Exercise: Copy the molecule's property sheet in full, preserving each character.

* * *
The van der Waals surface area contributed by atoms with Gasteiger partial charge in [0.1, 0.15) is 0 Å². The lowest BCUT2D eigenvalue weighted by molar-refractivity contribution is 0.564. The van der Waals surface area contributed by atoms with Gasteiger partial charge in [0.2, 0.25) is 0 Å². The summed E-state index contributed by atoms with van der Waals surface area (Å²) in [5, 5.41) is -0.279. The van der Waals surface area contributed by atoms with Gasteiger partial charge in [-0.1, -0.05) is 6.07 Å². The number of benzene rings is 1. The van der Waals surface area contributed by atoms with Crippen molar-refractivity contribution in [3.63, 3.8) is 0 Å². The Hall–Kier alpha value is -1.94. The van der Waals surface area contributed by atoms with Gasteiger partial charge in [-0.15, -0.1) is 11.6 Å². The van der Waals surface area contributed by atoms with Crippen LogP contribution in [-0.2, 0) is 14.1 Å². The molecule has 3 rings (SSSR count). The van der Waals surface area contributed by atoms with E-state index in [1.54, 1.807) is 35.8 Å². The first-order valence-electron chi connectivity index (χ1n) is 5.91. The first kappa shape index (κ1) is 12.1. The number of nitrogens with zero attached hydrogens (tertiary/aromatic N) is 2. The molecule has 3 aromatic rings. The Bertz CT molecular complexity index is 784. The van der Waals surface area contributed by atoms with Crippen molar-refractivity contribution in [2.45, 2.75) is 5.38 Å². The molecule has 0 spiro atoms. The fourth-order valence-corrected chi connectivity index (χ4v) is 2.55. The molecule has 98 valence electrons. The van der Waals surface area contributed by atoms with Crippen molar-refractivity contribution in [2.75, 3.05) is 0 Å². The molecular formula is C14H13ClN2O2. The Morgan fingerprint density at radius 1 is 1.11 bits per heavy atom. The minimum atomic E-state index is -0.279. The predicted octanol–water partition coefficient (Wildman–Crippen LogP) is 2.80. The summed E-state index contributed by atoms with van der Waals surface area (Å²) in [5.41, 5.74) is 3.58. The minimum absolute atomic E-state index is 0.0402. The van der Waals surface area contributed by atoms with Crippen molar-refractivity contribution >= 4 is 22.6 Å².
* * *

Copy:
The van der Waals surface area contributed by atoms with Gasteiger partial charge in [0.1, 0.15) is 0 Å². The lowest BCUT2D eigenvalue weighted by molar-refractivity contribution is 0.564. The van der Waals surface area contributed by atoms with Gasteiger partial charge in [0.2, 0.25) is 0 Å². The summed E-state index contributed by atoms with van der Waals surface area (Å²) in [5, 5.41) is -0.279. The van der Waals surface area contributed by atoms with Gasteiger partial charge in [-0.1, -0.05) is 6.07 Å². The number of benzene rings is 1. The van der Waals surface area contributed by atoms with Crippen molar-refractivity contribution in [3.63, 3.8) is 0 Å². The Hall–Kier alpha value is -1.94. The van der Waals surface area contributed by atoms with Gasteiger partial charge in [-0.15, -0.1) is 11.6 Å². The van der Waals surface area contributed by atoms with Crippen LogP contribution in [-0.2, 0) is 14.1 Å². The molecule has 3 rings (SSSR count). The van der Waals surface area contributed by atoms with E-state index in [1.54, 1.807) is 35.8 Å². The first-order valence-electron chi connectivity index (χ1n) is 5.91. The first kappa shape index (κ1) is 12.1. The number of nitrogens with zero attached hydrogens (tertiary/aromatic N) is 2. The molecule has 3 aromatic rings. The Bertz CT molecular complexity index is 784. The van der Waals surface area contributed by atoms with Crippen molar-refractivity contribution in [2.45, 2.75) is 5.38 Å². The molecule has 0 spiro atoms. The fourth-order valence-corrected chi connectivity index (χ4v) is 2.55. The molecule has 98 valence electrons. The van der Waals surface area contributed by atoms with Crippen molar-refractivity contribution in [2.75, 3.05) is 0 Å². The molecular formula is C14H13ClN2O2. The Morgan fingerprint density at radius 1 is 1.11 bits per heavy atom. The minimum atomic E-state index is -0.279. The predicted octanol–water partition coefficient (Wildman–Crippen LogP) is 2.80. The summed E-state index contributed by atoms with van der Waals surface area (Å²) in [5.41, 5.74) is 3.58. The minimum absolute atomic E-state index is 0.0402. The van der Waals surface area contributed by atoms with Crippen molar-refractivity contribution >= 4 is 22.6 Å².